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A machine will soon be tested on board Irish fishing boats that will enable automated 'tailing' of Norwegian lobsters.
A robot that applies sufficient pressure to decapitate a lobster and keep the valuable tail-meat intact has just completed preliminary trials in Ireland. Financed by the Irish Sea Fisheries Board (Board Iascaigh Mhara), the prototype will now be installed on an Irish fishing vessel and tested at sea.
It is expected that two machines will do the work of six crew members who previously removed the heads manually.Erik Andersen, the COWI engineer responsible for the machine, believes that it could have a future in many countries worldwide, and even be modified for other types of catches, such as the mass production of headless, large warm-water prawns in Asia and America.
"Like so many other industries, the fishing industry is facing pressure from global competition to reduce costs, which is why the Irish Sea Fisheries Board asked if it was possible to develop a machine that could perform this task," says Erik Andersen. Erik Andersen has more than 25 years of experience developing robots for the food industry and is co-founder of Matcon, one of COWI's subsidiaries. Matcon has developed a series of advanced robots designed to make life easier for workers in the prawn, fish and chicken industries. One of his inventions is the Catch Registration Robot that can identify a catch by analysing the colour, shape, length and breadth of the fish landed.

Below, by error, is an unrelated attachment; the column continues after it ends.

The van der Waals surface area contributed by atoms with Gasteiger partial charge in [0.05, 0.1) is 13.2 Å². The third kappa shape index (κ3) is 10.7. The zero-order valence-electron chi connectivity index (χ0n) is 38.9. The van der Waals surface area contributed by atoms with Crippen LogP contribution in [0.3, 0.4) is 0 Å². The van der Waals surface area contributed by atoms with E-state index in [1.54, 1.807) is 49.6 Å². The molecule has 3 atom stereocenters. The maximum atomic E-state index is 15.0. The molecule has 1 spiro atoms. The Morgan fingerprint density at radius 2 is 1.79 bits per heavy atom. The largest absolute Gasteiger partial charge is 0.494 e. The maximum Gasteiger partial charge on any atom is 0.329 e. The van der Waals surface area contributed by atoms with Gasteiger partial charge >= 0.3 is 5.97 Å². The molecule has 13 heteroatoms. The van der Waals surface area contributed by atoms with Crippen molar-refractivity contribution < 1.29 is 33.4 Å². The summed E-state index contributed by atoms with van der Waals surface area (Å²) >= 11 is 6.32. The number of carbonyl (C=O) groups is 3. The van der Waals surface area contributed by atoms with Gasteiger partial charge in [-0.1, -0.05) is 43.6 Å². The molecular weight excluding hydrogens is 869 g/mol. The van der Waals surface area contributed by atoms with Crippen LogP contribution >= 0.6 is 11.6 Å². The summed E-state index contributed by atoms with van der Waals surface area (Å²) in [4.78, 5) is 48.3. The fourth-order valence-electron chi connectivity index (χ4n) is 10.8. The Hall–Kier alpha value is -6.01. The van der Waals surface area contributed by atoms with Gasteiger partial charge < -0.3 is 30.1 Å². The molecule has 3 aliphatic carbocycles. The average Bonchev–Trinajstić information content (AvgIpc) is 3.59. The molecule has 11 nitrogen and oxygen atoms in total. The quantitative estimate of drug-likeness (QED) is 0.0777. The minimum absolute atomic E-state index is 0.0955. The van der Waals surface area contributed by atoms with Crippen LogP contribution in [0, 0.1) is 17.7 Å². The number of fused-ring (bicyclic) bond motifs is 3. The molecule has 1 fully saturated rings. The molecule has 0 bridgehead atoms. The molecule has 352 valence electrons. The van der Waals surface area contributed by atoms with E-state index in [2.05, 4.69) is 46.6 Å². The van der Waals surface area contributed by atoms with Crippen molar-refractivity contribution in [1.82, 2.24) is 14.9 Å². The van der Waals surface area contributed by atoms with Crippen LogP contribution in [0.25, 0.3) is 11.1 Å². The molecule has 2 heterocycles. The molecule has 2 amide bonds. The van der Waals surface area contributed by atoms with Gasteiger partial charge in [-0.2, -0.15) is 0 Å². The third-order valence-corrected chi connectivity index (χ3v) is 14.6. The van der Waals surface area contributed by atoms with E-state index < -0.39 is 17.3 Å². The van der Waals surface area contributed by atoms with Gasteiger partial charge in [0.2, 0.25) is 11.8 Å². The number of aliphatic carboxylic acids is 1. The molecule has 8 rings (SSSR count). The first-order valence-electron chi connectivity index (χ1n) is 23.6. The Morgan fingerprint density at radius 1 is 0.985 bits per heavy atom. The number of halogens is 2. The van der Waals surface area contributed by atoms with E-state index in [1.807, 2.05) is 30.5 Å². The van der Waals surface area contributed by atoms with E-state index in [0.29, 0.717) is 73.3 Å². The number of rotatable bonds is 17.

Inventing a machine that pinches the heads off lobsters took a good portion of creativity and stubbornness, plus time for reflection and a piece of galvanised steel wire from the hardware store. While the larger Norwegian lobsters are boiled with claws and all, the smaller ones have their heads removed at sea in Ireland before being sold. "After three failed attempts I was almost ready to give up," explains Erik Andersen. "It's easy enough to twist the head off a Norway lobster manually, but it's difficult to do this with a machine without them getting all tangled up. The art is to get them positioned correctly, so that no meat goes to waste." By Christina Tækker, email@example.com Published: 24.04.2006